People (Jan. 23) has for its cover story "Married to a Sex Symbol." Ho, ho, you say, this ought to be good and (relatively) juicy. So it is: No real dirt, but as you skim the story in your dentist's waiting room six months from now, you won't be thinking about Novocain. Instead, what you might find yourself thinking about is . . . well, there's no non-sensitive-guy way to say this . . . what you might find yourself thinking about is, yes, the double standard.
All the sex symbols in question are guys: Denzel Washington, Kevin Costner, Harrison Ford, Michael Douglas, Tom Cruise, people like that. That a husband might worry about his wife being the object of the desires of millions of men never crosses the editorial mind of People, no matter how sex-symbolic she might be. Mr. Cruise, for example, is married to Nicole Kidman, a notably comely woman of not-inconsiderable star power. Yet nary a word do we hear about any anxiety he experiences over his wife's hubba-hubba status.
He who needs no name
Life has a commemorative issue to mark Elvis Presley's 60th birthday, which was about two weeks ago. Neither of the most remarkable things about the magazine is readily apparent, however. Or, rather, the first is so obvious that, like the purloined letter, it hides in plain sight. Certainly, if a colleague hadn't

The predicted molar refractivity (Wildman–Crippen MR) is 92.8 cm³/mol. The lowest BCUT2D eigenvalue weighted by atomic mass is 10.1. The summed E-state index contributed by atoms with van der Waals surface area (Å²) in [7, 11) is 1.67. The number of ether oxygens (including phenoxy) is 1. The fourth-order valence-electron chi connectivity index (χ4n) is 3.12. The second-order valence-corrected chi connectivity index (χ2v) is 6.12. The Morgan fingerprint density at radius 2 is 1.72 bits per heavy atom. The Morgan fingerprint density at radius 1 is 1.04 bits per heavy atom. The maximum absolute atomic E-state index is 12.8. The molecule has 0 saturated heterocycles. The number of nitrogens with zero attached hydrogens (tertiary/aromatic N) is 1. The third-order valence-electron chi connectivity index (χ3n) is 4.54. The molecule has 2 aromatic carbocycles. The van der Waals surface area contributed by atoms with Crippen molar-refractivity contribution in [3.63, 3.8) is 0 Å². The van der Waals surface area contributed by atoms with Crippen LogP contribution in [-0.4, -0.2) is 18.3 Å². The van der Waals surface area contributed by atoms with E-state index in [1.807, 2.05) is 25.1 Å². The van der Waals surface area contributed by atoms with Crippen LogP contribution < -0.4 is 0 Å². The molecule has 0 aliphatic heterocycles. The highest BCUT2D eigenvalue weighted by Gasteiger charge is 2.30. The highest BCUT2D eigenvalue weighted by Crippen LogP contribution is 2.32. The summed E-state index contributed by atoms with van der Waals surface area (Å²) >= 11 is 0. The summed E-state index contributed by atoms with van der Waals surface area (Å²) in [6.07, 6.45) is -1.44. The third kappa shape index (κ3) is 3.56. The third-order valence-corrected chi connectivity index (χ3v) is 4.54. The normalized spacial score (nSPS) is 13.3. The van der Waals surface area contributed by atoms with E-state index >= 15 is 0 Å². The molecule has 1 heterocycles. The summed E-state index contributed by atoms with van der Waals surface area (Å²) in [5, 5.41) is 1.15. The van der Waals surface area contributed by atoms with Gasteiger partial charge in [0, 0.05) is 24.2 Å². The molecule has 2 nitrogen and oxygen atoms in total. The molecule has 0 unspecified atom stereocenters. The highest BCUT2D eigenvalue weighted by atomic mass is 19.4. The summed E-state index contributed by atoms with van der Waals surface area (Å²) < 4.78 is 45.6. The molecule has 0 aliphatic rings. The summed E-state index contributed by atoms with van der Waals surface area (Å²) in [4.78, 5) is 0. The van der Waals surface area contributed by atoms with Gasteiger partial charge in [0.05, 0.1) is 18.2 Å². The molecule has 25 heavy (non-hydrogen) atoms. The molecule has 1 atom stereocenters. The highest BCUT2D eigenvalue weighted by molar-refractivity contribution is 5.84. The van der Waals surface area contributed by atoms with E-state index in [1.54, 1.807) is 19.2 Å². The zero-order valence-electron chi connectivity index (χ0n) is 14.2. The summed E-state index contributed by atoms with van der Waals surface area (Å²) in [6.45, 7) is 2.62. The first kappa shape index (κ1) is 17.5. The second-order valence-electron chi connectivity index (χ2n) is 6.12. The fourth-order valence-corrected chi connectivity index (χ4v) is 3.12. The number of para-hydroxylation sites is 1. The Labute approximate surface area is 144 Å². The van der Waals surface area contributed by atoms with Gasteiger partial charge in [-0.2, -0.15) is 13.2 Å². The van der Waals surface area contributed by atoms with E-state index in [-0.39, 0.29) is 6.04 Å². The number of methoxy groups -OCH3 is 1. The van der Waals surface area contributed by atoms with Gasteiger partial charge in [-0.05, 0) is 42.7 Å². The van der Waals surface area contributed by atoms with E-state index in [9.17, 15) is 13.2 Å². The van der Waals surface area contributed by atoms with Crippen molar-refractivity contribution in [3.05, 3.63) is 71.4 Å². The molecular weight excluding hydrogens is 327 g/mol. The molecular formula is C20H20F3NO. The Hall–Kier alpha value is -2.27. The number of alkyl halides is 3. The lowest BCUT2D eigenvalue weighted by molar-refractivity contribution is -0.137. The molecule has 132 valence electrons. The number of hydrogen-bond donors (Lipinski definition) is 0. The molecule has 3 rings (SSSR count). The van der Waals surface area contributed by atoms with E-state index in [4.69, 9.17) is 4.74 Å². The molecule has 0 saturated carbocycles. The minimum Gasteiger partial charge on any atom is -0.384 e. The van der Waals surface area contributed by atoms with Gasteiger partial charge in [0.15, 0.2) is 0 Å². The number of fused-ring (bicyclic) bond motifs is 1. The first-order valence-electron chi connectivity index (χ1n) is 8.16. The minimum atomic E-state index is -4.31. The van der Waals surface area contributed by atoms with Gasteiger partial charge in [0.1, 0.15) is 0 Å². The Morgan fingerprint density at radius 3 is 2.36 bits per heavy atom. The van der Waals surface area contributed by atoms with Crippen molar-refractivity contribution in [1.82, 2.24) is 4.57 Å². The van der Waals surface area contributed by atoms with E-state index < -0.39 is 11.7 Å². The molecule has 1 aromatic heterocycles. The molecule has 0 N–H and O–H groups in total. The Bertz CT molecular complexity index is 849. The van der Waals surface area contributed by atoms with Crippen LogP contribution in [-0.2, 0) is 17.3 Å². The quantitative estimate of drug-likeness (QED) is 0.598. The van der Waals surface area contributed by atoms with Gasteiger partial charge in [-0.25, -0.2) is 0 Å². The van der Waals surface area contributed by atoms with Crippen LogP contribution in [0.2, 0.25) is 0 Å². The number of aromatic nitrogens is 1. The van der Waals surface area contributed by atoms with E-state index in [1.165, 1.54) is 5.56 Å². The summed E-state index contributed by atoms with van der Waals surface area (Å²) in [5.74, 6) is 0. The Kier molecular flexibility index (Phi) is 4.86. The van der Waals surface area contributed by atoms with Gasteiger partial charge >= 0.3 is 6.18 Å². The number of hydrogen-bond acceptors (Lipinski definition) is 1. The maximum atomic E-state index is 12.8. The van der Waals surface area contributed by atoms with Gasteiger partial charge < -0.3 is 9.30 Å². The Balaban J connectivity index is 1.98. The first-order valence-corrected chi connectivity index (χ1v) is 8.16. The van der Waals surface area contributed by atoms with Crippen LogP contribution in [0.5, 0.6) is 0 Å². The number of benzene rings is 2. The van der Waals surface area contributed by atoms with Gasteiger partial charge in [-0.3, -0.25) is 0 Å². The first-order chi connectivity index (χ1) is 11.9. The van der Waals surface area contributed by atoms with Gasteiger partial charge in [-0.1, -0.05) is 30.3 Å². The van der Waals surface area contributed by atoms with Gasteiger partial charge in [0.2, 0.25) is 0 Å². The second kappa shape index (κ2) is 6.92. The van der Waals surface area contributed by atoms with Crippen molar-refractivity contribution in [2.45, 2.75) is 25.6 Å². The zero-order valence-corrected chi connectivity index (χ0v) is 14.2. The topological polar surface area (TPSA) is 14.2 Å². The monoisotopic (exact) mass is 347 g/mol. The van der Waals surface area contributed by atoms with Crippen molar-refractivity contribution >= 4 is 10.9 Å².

pointed it out, I'd never have noticed that Elvis' name appears nowhere on the cover -- which, if you stop to think about it, is amazing. The pope, Bill Clinton, O.J. and Nicole, even: They appear on a magazine cover, they get ID'd. But here, as in so many ways, Elvis belongs to a category of one.
The other remarkable thing comes in a letter from the editor, which states that no Presley appeared on the cover of Life until December 1988 -- and it wasn't Elvis, but Priscilla and Lisa Marie. Talk about showing up after the last train to Memphis had left
John Lahr's appreciation in The New Yorker (Jan. 23) of Peter Cook, who died last week at 57, does rather gush. "The legend of a great comedian dies with him," Mr. Lahr begins, and the
fluttering has only just begun. That said, some of the bits he describes are gloriously funny.
Jonathan Miller, Cook's fellow "Beyond the Fringe" member, recalls watching him onstage as an undergraduate at Cambridge. "He was playing some person in a suburban kitchen concealed behind a newspaper. He didn't say a word. But all eyes were drawn to him. Then he rustled the paper and simply said, 'Hello, hello! I see the Titanic's sunk again.' " That second "hello" is almost as funny as "I see."